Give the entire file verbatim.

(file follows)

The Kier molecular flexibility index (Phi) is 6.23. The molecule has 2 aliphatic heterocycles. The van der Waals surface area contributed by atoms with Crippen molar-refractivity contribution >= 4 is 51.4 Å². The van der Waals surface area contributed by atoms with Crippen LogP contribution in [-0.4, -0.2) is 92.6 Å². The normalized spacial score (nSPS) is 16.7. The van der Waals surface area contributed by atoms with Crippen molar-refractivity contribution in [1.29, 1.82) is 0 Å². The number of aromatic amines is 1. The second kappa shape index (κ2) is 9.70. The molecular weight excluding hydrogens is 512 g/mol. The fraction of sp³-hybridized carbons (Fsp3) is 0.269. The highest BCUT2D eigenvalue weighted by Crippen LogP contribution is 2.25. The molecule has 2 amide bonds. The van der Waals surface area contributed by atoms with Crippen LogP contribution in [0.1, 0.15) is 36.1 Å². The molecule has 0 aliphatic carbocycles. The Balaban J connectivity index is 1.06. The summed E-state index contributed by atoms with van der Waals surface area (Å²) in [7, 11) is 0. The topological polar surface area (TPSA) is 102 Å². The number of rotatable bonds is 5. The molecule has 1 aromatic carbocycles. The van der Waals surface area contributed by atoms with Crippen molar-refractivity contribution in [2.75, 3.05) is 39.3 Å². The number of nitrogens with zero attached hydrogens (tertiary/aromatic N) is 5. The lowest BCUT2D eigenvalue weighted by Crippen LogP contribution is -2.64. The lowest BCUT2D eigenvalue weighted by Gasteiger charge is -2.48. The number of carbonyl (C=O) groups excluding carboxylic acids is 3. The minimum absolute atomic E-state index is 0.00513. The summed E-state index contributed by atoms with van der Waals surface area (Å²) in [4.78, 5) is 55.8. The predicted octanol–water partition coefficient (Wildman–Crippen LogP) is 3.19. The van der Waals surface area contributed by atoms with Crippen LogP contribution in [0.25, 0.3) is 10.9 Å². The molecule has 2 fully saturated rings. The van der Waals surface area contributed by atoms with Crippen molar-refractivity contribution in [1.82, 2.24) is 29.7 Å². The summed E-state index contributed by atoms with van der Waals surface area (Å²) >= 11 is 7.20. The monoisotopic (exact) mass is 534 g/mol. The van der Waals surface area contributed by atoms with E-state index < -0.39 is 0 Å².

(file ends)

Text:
The Kier molecular flexibility index (Phi) is 6.23. The molecule has 2 aliphatic heterocycles. The van der Waals surface area contributed by atoms with Crippen molar-refractivity contribution >= 4 is 51.4 Å². The van der Waals surface area contributed by atoms with Crippen LogP contribution in [-0.4, -0.2) is 92.6 Å². The normalized spacial score (nSPS) is 16.7. The van der Waals surface area contributed by atoms with Crippen molar-refractivity contribution in [1.29, 1.82) is 0 Å². The number of aromatic amines is 1. The second kappa shape index (κ2) is 9.70. The molecular weight excluding hydrogens is 512 g/mol. The fraction of sp³-hybridized carbons (Fsp3) is 0.269. The highest BCUT2D eigenvalue weighted by Crippen LogP contribution is 2.25. The molecule has 2 amide bonds. The van der Waals surface area contributed by atoms with Crippen LogP contribution in [0.1, 0.15) is 36.1 Å². The molecule has 0 aliphatic carbocycles. The Balaban J connectivity index is 1.06. The summed E-state index contributed by atoms with van der Waals surface area (Å²) in [7, 11) is 0. The topological polar surface area (TPSA) is 102 Å². The number of rotatable bonds is 5. The molecule has 1 aromatic carbocycles. The van der Waals surface area contributed by atoms with Crippen molar-refractivity contribution in [2.75, 3.05) is 39.3 Å². The number of nitrogens with zero attached hydrogens (tertiary/aromatic N) is 5. The lowest BCUT2D eigenvalue weighted by Crippen LogP contribution is -2.64. The lowest BCUT2D eigenvalue weighted by Gasteiger charge is -2.48. The number of carbonyl (C=O) groups excluding carboxylic acids is 3. The minimum absolute atomic E-state index is 0.00513. The summed E-state index contributed by atoms with van der Waals surface area (Å²) in [4.78, 5) is 55.8. The predicted octanol–water partition coefficient (Wildman–Crippen LogP) is 3.19. The van der Waals surface area contributed by atoms with Crippen LogP contribution in [0.25, 0.3) is 10.9 Å². The molecule has 2 fully saturated rings. The van der Waals surface area contributed by atoms with Crippen molar-refractivity contribution in [1.82, 2.24) is 29.7 Å². The summed E-state index contributed by atoms with van der Waals surface area (Å²) >= 11 is 7.20. The monoisotopic (exact) mass is 534 g/mol. The van der Waals surface area contributed by atoms with E-state index < -0.39 is 0 Å².